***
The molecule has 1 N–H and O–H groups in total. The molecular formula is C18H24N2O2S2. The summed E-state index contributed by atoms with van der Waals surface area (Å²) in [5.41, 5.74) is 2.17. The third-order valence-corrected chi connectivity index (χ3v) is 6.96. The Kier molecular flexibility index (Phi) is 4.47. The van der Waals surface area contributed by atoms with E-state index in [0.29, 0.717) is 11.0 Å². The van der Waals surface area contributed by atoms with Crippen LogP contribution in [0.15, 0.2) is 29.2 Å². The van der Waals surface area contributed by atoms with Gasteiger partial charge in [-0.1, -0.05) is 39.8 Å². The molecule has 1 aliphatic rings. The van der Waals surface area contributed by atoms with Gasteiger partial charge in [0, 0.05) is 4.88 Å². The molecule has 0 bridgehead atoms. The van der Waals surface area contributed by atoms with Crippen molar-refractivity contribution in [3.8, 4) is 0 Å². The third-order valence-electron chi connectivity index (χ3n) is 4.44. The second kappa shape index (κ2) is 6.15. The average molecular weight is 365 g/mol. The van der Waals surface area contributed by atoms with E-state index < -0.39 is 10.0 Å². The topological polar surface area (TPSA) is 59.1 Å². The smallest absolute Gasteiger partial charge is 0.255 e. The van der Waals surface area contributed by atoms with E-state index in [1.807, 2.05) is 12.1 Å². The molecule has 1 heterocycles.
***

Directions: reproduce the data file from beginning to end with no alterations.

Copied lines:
The molecule has 1 N–H and O–H groups in total. The molecular formula is C18H24N2O2S2. The summed E-state index contributed by atoms with van der Waals surface area (Å²) in [5.41, 5.74) is 2.17. The third-order valence-corrected chi connectivity index (χ3v) is 6.96. The Kier molecular flexibility index (Phi) is 4.47. The van der Waals surface area contributed by atoms with E-state index in [0.29, 0.717) is 11.0 Å². The van der Waals surface area contributed by atoms with Crippen LogP contribution in [0.15, 0.2) is 29.2 Å². The van der Waals surface area contributed by atoms with Gasteiger partial charge in [-0.1, -0.05) is 39.8 Å². The molecule has 1 aliphatic rings. The van der Waals surface area contributed by atoms with Gasteiger partial charge in [0, 0.05) is 4.88 Å². The molecule has 0 bridgehead atoms. The van der Waals surface area contributed by atoms with Crippen molar-refractivity contribution in [3.8, 4) is 0 Å². The third-order valence-electron chi connectivity index (χ3n) is 4.44. The second kappa shape index (κ2) is 6.15. The average molecular weight is 365 g/mol. The van der Waals surface area contributed by atoms with E-state index < -0.39 is 10.0 Å². The topological polar surface area (TPSA) is 59.1 Å². The smallest absolute Gasteiger partial charge is 0.255 e. The van der Waals surface area contributed by atoms with E-state index in [1.807, 2.05) is 12.1 Å². The molecule has 1 heterocycles.